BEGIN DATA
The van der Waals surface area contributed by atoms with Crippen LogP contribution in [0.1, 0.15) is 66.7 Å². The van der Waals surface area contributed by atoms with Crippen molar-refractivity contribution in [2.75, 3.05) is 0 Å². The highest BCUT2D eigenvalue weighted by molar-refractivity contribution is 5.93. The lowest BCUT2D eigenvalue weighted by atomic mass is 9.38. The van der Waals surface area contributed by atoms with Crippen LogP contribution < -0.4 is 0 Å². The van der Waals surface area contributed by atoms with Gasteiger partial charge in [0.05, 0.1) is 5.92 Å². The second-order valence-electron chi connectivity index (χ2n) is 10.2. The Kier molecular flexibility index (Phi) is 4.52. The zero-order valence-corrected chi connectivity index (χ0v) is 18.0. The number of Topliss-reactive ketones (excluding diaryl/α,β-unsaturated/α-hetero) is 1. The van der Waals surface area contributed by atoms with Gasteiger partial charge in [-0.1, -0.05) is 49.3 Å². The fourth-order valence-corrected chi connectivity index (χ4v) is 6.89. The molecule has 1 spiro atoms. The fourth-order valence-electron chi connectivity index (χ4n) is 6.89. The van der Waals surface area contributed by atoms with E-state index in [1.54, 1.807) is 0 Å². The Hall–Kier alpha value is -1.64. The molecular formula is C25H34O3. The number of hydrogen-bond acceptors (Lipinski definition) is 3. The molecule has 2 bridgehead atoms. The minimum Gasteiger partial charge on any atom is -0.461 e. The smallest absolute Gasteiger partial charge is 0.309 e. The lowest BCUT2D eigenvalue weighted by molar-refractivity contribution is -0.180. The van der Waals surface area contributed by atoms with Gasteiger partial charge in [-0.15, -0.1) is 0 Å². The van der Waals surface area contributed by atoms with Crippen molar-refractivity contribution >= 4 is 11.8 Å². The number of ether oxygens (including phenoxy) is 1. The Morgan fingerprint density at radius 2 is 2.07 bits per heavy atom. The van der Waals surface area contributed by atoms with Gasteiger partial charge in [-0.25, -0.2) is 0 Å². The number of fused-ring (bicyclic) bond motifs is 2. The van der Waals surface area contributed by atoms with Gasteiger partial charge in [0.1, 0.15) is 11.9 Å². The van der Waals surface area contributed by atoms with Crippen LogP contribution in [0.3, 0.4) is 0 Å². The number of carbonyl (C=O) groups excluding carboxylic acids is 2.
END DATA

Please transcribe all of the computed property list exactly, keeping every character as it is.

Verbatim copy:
The van der Waals surface area contributed by atoms with Crippen LogP contribution in [0.1, 0.15) is 66.7 Å². The van der Waals surface area contributed by atoms with Crippen molar-refractivity contribution in [2.75, 3.05) is 0 Å². The highest BCUT2D eigenvalue weighted by molar-refractivity contribution is 5.93. The lowest BCUT2D eigenvalue weighted by atomic mass is 9.38. The van der Waals surface area contributed by atoms with Crippen LogP contribution < -0.4 is 0 Å². The van der Waals surface area contributed by atoms with Gasteiger partial charge in [0.05, 0.1) is 5.92 Å². The second-order valence-electron chi connectivity index (χ2n) is 10.2. The Kier molecular flexibility index (Phi) is 4.52. The zero-order valence-corrected chi connectivity index (χ0v) is 18.0. The number of Topliss-reactive ketones (excluding diaryl/α,β-unsaturated/α-hetero) is 1. The van der Waals surface area contributed by atoms with Gasteiger partial charge in [-0.1, -0.05) is 49.3 Å². The fourth-order valence-corrected chi connectivity index (χ4v) is 6.89. The molecule has 1 spiro atoms. The fourth-order valence-electron chi connectivity index (χ4n) is 6.89. The van der Waals surface area contributed by atoms with E-state index in [1.54, 1.807) is 0 Å². The Hall–Kier alpha value is -1.64. The molecular formula is C25H34O3. The number of hydrogen-bond acceptors (Lipinski definition) is 3. The molecule has 2 bridgehead atoms. The minimum Gasteiger partial charge on any atom is -0.461 e. The smallest absolute Gasteiger partial charge is 0.309 e. The lowest BCUT2D eigenvalue weighted by molar-refractivity contribution is -0.180. The van der Waals surface area contributed by atoms with Gasteiger partial charge in [-0.15, -0.1) is 0 Å². The van der Waals surface area contributed by atoms with Crippen molar-refractivity contribution >= 4 is 11.8 Å². The number of ether oxygens (including phenoxy) is 1. The Morgan fingerprint density at radius 2 is 2.07 bits per heavy atom. The van der Waals surface area contributed by atoms with Gasteiger partial charge in [-0.25, -0.2) is 0 Å². The number of fused-ring (bicyclic) bond motifs is 2. The van der Waals surface area contributed by atoms with Gasteiger partial charge in [0.1, 0.15) is 11.9 Å². The van der Waals surface area contributed by atoms with Crippen LogP contribution in [0.3, 0.4) is 0 Å². The number of carbonyl (C=O) groups excluding carboxylic acids is 2.